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Author Topic: 6905 kHz LSB Spanish Freebanders (were on 6900 LSB) 1342 UTC+ 26 Oct 2017  (Read 327 times)

Offline R4002

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See log for 6900 kHz LSB 1300 UTC + 26 Oct 2017:

It appears that the antenna discussion that was previously heard on 6900 LSB has QSY'd up one channel (5 kHz channel steps anyway) to 6905 kHz LSB.  The stronger station (we'll say "Station A") is talking very fast.  His accent is hard for me to recognize but does not sound like the usual slower Mexican accents usually heard on 6900 kHz LSB.  It appears that right now (1344-1345 UTC) he is reading his cell phone number over the air (!!!) to continue this antenna conversation.  This guy is Elmering for another freeband operator, helping him with his antenna problems.  At 1346, "el Antena Tuner" heard.  Then, also at 1346, the second, slower speaking station "Station B" is slowly reading through what sounds like a manual or instructions on using an antenna tuner.  Fascinating stuff.   Station B is now talking about his radio (Yaesu mentioned, didn't catch model number).   

As of 1350 UTC, the QSO is continuing.  They likely moved off 6900 LSB due to heavier traffic on that frequency.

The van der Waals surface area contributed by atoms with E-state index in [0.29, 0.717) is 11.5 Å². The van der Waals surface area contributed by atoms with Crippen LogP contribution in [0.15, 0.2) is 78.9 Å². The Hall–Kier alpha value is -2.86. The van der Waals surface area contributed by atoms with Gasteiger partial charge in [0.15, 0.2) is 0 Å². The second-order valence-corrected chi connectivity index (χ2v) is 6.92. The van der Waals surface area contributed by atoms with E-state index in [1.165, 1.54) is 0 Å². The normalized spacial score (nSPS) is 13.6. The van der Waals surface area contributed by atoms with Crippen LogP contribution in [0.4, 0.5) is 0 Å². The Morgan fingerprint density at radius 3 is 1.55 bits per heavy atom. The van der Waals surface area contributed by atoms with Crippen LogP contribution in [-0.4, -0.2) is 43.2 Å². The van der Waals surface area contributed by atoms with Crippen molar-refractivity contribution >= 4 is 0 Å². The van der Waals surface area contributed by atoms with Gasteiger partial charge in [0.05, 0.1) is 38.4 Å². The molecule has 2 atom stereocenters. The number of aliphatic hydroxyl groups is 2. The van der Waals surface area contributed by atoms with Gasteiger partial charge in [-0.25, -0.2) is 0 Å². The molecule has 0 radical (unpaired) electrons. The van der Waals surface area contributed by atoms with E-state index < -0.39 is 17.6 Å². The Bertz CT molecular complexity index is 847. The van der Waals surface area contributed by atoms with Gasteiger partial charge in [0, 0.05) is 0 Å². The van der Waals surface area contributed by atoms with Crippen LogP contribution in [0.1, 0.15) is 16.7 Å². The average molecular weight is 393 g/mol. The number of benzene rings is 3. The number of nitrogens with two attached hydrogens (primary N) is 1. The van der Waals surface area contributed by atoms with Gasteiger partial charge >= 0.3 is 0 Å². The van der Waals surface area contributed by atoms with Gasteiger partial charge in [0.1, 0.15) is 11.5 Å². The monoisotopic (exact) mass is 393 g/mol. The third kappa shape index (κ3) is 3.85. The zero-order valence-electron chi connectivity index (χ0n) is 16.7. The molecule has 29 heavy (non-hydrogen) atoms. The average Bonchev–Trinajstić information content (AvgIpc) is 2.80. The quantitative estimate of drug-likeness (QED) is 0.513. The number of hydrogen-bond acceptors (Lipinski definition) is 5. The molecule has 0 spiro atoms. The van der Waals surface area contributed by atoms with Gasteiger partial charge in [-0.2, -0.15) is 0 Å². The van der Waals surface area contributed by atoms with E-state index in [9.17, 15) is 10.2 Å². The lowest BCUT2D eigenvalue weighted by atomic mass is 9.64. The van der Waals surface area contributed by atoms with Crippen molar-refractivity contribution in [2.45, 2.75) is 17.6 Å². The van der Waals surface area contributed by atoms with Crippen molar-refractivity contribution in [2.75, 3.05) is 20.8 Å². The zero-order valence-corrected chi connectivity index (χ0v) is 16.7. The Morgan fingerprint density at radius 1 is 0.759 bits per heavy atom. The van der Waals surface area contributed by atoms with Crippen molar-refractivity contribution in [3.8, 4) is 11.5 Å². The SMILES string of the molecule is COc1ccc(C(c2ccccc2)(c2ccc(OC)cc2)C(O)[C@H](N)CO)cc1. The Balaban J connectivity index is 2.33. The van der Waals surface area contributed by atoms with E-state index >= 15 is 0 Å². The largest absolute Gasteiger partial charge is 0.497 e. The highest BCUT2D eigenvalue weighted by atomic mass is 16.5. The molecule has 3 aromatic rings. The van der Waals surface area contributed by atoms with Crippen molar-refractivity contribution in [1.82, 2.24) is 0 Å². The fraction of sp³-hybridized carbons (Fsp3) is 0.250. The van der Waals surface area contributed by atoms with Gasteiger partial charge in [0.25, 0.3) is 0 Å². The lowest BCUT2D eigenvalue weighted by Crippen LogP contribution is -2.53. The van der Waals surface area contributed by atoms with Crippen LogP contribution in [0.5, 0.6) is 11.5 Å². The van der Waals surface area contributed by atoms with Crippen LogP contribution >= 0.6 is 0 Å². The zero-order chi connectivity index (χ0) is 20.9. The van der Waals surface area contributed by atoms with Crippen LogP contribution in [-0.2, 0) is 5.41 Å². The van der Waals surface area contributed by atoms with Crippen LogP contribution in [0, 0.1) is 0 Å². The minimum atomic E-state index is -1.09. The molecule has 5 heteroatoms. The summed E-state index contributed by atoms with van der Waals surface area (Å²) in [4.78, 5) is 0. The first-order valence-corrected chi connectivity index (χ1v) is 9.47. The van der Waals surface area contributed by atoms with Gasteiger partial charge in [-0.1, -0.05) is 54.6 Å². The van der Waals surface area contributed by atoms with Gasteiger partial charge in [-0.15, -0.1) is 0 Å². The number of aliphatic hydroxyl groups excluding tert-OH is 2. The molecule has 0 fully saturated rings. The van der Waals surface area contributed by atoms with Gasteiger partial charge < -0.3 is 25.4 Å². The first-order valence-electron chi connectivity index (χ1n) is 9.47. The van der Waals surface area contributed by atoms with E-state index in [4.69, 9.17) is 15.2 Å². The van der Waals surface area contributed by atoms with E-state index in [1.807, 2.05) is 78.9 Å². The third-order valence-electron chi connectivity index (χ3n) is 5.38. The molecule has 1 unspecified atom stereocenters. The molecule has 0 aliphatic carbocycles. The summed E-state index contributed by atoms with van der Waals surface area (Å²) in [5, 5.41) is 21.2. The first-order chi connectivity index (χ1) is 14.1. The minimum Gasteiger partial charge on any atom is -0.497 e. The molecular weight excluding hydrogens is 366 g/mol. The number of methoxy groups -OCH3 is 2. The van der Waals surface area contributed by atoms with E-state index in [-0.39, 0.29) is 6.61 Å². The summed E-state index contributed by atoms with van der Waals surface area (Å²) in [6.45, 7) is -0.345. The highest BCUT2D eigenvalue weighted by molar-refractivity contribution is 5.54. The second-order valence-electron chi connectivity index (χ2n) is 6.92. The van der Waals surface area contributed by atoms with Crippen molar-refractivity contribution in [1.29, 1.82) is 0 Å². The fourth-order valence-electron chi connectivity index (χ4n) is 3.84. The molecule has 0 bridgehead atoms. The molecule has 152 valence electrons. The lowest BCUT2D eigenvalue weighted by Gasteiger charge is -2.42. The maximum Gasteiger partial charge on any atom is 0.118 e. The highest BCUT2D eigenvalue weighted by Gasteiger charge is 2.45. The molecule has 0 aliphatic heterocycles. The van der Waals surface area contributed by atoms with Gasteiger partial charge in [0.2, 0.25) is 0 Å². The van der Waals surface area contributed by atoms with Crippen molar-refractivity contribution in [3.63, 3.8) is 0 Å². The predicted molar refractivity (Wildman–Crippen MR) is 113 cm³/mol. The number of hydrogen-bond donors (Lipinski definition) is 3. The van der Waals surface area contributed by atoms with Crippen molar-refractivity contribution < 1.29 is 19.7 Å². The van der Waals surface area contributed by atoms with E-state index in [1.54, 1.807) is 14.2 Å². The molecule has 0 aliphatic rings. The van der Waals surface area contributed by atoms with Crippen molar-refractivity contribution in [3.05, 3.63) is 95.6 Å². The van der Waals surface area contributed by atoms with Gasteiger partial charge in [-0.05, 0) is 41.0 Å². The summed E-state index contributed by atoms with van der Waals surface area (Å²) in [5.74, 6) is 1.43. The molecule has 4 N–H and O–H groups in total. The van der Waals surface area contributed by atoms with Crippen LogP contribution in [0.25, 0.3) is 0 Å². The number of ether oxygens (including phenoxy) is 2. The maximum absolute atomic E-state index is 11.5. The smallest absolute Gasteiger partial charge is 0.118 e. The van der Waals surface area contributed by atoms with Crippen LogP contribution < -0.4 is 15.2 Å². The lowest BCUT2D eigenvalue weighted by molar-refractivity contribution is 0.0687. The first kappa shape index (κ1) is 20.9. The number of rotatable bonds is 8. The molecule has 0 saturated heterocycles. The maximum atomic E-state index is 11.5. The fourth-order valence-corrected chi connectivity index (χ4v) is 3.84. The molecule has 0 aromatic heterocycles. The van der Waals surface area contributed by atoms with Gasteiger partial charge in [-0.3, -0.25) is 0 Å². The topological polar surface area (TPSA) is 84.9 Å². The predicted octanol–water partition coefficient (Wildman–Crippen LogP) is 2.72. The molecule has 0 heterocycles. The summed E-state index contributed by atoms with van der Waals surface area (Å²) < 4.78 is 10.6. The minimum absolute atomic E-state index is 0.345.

Not only is Station A helping Station B (as of 1348 UTC, no names or other IDs have been heard) with his antenna setup, but they have QSY'd from the primary frequency of 6900 kHz LSB in order to continue their technical conversation.  This is very professional and I can't say the same about some ham operators operating within the ham bands.  Start your QSO on the calling frequency...and then QSY!  These guys may be looked down upon by ham operators because they're operating out of band and by US based listeners in general as more of an annoyance speaking a foreign language, but the more I listen to the 6900 kHz group, the more I respect them as radio operators. 
U.S. East Coast, various HF/VHF/UHF radios/scanners/receivers